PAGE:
Solidarity and Resistance – A new zine on community struggles against toxic mining

Vancouver Media Co-Op. June 6:

by various folks in Vancouver and Toronto

Download a PDF of Solidarity and Resistance.

Anti-mining struggles in occupied British Columbia are heating up. The Premier says she is going see to it that there are at least eight new mines open in BC by 2015. With these mines would come road development, new dams, new electrical lines, new clear cuts, bigger ports; in short, an expansion of extractive and industrial capitalism.

“What’s happened in British Columbia with the environmental movement, it’s been stalemated,” Qwatsinas, a hereditary chief of the Nuxalk nation, told filmmaker Franklin López shortly before his death. “The big leaders, they’re compromised.”

Qwatsinas and his people engaged in a long, grassroots struggle to prevent logging in their territory, which was never ceded to the government of Canada or British Columbia. In the end, the Nuxalk and their allies on the front line were betrayed by big environmental groups like Greenpeace and Forest Ethics, who made backroom deals in their name and without their consent.

Metal and coal mining, together with tar sands transport and natural gas exploitation, have sidled up to industrial forestry as issues of great concern for Indigenous and rural people throughout the province. It is only a matter of time before the big environmental groups get on board, promoting their campaigns and media messages, and, in the worst case scenario, repeating history by signing back room deals after successful, hard fought struggles carried out by folks on the front lines.

We see this dynamic is already playing out around the struggles happening in Wet’suwet’en territory, where the big enviros are focussed on messaging around one thing: the Enbridge Pipeline. The full suite of threats to peoples’ lives and territory are not on the table: natural gas pipelines, carbon trading, mining, forestry. These groups don’t use words like sovereignty, capitalism or liberation. The brave folks who have set up the Unis’toten camp, in the direct right of way of the Pacific Trails gas pipeline are well aware of this dynamic, and deserve all of our support.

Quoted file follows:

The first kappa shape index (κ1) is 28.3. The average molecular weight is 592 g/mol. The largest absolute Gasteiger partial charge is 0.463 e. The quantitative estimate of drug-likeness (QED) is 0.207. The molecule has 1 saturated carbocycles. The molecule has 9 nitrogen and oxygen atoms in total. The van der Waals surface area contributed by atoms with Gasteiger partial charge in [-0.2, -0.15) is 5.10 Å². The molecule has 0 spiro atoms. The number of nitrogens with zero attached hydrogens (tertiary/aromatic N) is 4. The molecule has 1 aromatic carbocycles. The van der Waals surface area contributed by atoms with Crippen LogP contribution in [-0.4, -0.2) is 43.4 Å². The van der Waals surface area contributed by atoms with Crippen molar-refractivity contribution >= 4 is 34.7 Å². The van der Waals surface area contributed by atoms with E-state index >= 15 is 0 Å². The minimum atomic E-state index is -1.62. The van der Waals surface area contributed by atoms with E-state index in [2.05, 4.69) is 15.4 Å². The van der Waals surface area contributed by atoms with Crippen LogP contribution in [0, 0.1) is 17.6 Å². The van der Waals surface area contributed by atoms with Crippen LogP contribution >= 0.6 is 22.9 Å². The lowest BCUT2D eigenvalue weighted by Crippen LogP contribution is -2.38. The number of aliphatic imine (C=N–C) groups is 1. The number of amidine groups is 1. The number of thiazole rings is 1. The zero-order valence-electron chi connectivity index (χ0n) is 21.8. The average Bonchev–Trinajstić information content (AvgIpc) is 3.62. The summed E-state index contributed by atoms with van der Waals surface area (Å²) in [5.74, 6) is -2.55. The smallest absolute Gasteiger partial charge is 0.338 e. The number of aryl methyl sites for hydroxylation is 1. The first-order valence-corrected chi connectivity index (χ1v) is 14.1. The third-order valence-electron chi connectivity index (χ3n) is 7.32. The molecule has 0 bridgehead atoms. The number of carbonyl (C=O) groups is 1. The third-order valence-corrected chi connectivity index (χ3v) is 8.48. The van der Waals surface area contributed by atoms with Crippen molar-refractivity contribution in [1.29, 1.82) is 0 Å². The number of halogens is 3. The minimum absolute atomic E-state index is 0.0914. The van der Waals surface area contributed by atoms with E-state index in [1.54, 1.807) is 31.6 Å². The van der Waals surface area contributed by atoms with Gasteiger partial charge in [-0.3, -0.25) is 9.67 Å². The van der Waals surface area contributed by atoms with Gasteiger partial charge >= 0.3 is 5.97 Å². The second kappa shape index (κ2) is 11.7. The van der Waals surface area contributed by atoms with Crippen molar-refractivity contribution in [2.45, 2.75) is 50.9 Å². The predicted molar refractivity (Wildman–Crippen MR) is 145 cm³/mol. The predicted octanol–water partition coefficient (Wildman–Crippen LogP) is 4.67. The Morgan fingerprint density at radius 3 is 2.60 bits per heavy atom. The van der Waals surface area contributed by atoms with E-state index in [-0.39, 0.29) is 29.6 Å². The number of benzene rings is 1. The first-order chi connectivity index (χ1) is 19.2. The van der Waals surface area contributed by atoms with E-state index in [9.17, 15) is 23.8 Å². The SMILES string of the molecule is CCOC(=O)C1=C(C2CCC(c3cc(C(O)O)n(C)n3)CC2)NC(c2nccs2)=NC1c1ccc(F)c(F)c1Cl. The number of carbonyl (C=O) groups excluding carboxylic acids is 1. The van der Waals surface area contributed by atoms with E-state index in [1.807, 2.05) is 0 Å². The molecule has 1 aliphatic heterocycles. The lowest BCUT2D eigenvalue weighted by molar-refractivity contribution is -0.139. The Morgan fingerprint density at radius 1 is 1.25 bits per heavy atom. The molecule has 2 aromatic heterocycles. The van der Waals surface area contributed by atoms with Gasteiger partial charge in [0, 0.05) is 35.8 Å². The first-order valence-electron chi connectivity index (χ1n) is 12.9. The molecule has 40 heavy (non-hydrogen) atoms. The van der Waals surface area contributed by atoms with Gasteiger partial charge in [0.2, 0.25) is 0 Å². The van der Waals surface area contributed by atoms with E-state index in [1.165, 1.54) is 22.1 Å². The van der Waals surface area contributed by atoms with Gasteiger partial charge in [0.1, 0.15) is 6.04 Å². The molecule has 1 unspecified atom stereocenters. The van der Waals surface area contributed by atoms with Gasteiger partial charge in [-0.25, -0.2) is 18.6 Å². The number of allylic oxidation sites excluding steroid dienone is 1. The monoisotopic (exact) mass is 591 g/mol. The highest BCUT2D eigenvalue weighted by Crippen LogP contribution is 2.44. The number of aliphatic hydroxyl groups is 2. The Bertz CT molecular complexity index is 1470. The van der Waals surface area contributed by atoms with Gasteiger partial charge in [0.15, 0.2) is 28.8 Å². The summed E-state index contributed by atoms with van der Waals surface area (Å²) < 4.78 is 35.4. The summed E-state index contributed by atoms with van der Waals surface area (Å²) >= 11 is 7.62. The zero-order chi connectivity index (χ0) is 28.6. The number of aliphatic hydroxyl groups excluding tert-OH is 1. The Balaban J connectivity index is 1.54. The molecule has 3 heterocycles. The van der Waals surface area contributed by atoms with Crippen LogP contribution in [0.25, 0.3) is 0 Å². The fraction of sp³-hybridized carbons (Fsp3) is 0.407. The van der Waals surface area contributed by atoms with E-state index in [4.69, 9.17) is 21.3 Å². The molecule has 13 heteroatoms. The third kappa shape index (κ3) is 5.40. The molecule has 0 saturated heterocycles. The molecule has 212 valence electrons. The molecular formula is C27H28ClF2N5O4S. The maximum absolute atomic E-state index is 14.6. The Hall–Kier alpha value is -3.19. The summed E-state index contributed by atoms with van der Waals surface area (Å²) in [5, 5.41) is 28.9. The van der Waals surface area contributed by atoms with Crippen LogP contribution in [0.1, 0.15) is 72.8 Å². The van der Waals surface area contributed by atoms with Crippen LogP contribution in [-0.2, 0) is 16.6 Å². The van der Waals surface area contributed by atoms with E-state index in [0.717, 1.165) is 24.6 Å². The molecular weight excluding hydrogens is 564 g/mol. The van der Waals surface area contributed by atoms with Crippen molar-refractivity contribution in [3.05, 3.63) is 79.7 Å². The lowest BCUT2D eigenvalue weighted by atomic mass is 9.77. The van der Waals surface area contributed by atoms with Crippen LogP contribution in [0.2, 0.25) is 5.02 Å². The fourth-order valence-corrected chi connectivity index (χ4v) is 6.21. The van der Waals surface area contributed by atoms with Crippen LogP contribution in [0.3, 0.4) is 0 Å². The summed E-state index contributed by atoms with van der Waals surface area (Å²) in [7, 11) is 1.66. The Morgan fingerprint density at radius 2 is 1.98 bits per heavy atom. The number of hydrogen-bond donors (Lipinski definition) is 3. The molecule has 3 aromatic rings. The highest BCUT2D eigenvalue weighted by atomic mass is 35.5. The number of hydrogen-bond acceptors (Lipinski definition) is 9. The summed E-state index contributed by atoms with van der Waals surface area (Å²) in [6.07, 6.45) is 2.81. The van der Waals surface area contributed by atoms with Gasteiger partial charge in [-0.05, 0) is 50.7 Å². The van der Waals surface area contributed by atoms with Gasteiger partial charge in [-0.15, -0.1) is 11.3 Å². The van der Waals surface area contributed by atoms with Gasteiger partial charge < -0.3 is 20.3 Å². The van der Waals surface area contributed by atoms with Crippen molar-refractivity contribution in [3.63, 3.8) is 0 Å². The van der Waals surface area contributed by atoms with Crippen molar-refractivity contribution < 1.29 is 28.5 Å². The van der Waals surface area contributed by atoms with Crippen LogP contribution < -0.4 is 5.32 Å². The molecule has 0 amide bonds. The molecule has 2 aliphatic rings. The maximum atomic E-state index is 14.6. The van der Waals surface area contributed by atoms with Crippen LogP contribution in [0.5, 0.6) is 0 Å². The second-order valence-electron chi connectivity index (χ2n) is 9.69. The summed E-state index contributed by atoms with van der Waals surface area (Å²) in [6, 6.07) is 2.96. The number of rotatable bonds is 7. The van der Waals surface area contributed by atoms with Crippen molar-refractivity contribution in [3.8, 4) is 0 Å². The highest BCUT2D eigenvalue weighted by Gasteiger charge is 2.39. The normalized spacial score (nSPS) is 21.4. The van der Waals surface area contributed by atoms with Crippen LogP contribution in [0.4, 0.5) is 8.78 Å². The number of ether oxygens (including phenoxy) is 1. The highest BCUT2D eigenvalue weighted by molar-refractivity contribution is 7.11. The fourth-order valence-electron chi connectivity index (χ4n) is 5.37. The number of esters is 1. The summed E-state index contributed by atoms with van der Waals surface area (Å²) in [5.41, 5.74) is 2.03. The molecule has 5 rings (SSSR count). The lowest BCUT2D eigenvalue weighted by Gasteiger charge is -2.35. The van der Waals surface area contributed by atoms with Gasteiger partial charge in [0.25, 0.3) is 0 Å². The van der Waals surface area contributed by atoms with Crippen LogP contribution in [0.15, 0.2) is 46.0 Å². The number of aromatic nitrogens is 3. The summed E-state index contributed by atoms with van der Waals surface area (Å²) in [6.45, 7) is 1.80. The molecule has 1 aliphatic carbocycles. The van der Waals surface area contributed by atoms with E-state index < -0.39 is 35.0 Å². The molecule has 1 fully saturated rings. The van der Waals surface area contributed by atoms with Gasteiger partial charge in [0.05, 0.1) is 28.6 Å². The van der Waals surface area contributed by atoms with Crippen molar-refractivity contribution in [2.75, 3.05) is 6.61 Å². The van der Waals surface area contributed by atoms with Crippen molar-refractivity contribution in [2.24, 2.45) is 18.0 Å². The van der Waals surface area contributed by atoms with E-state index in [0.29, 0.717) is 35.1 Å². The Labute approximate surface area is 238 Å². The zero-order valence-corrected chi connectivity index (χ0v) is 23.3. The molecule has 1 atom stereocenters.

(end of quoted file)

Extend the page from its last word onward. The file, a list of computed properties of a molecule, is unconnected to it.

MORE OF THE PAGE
This zine is a critical look at how NGOs can impact resistance movements, with special attention to mining resistance. It was prepared in a very short time span, with limited resources, and in solidarity with ongoing struggles throughout this hemisphere and around the world, and with all the awesome folks in Vancouver for this weekend’s mining injustice conference. This isn’t a personal attack on NGO workers or their specific organizations, but instead, a call to everyone involved to think critically about how dollars are used to co-opt powerful peoples movements, again and again.

Paraphrasing Zig Zag, this is a good opportunity to learn from the past and prepare in the present to defend the future.

Download a PDF of Solidarity and Resistance.

Solidarity and Resistance was prepared by members of the VMC and the Mining Injustice Solidarity Network for the June 1-3 “Shout Out” against mining conference in Vancouver, where hundreds of copies were distributed. The opinions within do not necessarily reflect organizational level consensus from both groups.

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